The International Labour Organization (ILO) was founded in 1919, in the wake of a destructive war, to pursue a vision based on the premise that universal, lasting peace can be established only if it is based on social justice. The ILO became the first specialized agency of the UN in 1946.
The only tripartite U.N. agency, the ILO brings together governments, employers and workers of 187 member States to set labour standards, develop policies and devise programmes promoting decent work for all women and men. The unique tripartite structure of the ILO gives an equal voice to workers, employers and governments to ensure that the views of the social partners are closely reflected in labour standards and in shaping policies and programmes.
The ILO accomplishes its work through three main bodies which comprise governments', employers' and workers' representatives:
- the International Labour Conference;
- the Governing body; and
- the International Labour Office.
The work of the Governing Body and of the Office is aided by tripartite committees covering major industries. It is also supported by committees of experts on such matters as vocational training, management development, occupational safety and health, industrial relations, workers’ education, and special problems of women and young workers.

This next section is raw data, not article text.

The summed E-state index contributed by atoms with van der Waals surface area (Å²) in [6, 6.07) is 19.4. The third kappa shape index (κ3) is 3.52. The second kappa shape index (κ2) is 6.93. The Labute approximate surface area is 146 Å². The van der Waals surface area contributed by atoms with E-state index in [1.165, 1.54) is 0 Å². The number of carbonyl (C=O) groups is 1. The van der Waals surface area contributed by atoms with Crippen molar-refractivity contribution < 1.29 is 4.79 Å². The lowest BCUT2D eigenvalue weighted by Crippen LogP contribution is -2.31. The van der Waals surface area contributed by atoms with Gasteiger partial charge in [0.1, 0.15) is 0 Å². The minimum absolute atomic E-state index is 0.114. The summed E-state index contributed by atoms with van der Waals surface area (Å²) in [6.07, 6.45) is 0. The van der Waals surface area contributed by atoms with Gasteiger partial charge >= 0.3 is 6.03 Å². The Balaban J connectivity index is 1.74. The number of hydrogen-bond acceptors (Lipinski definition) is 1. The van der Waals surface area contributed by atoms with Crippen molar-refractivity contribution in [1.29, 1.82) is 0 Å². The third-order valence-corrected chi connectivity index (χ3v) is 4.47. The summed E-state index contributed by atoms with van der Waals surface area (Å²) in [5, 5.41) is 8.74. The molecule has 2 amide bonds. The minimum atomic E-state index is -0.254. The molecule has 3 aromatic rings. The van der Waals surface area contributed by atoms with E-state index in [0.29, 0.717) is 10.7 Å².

Since the early 1950s, the ILO has been providing technical cooperation to countries on all continents and at all stages of economic development. Projects are implemented through close cooperation between recipient countries, donors, and the ILO, which maintains a network of country offices worldwide. Additionally, the ILO regularly examines the application of international labour standards in member states and points out areas where they could be better applied. If there are any problems in the application of standards, the ILO seeks to assist countries through social dialogue and technical assistance.
With over 50 years of experience in development cooperation on all continents and at all stages of development, the ILO today has over 600 programmes and projects in more than 100 countries – with the support of 120 development partners.